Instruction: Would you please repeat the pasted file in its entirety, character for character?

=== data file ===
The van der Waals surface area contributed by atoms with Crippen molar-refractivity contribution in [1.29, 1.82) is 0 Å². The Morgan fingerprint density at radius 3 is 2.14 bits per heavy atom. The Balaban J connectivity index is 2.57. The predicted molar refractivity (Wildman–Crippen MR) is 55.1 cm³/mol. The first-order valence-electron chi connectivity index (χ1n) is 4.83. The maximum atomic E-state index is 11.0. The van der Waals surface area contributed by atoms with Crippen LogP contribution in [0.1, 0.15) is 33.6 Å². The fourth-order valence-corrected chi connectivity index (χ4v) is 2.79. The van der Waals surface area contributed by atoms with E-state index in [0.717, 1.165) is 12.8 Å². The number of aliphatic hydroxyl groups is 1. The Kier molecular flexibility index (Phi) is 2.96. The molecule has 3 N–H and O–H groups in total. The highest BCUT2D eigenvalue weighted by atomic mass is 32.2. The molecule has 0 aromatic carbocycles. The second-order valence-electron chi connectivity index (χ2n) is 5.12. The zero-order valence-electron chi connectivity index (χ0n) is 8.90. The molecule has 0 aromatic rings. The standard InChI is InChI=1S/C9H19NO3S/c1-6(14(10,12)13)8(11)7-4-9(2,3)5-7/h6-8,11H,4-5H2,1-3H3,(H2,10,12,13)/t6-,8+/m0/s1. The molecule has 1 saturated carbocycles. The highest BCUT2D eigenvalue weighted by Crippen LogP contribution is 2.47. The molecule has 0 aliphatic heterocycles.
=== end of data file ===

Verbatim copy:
The van der Waals surface area contributed by atoms with Crippen molar-refractivity contribution in [1.29, 1.82) is 0 Å². The Morgan fingerprint density at radius 3 is 2.14 bits per heavy atom. The Balaban J connectivity index is 2.57. The predicted molar refractivity (Wildman–Crippen MR) is 55.1 cm³/mol. The first-order valence-electron chi connectivity index (χ1n) is 4.83. The maximum atomic E-state index is 11.0. The van der Waals surface area contributed by atoms with Crippen LogP contribution in [0.1, 0.15) is 33.6 Å². The fourth-order valence-corrected chi connectivity index (χ4v) is 2.79. The van der Waals surface area contributed by atoms with E-state index in [0.717, 1.165) is 12.8 Å². The number of aliphatic hydroxyl groups is 1. The Kier molecular flexibility index (Phi) is 2.96. The molecule has 3 N–H and O–H groups in total. The highest BCUT2D eigenvalue weighted by atomic mass is 32.2. The molecule has 0 aromatic carbocycles. The second-order valence-electron chi connectivity index (χ2n) is 5.12. The zero-order valence-electron chi connectivity index (χ0n) is 8.90. The molecule has 0 aromatic rings. The standard InChI is InChI=1S/C9H19NO3S/c1-6(14(10,12)13)8(11)7-4-9(2,3)5-7/h6-8,11H,4-5H2,1-3H3,(H2,10,12,13)/t6-,8+/m0/s1. The molecule has 1 saturated carbocycles. The highest BCUT2D eigenvalue weighted by Crippen LogP contribution is 2.47. The molecule has 0 aliphatic heterocycles.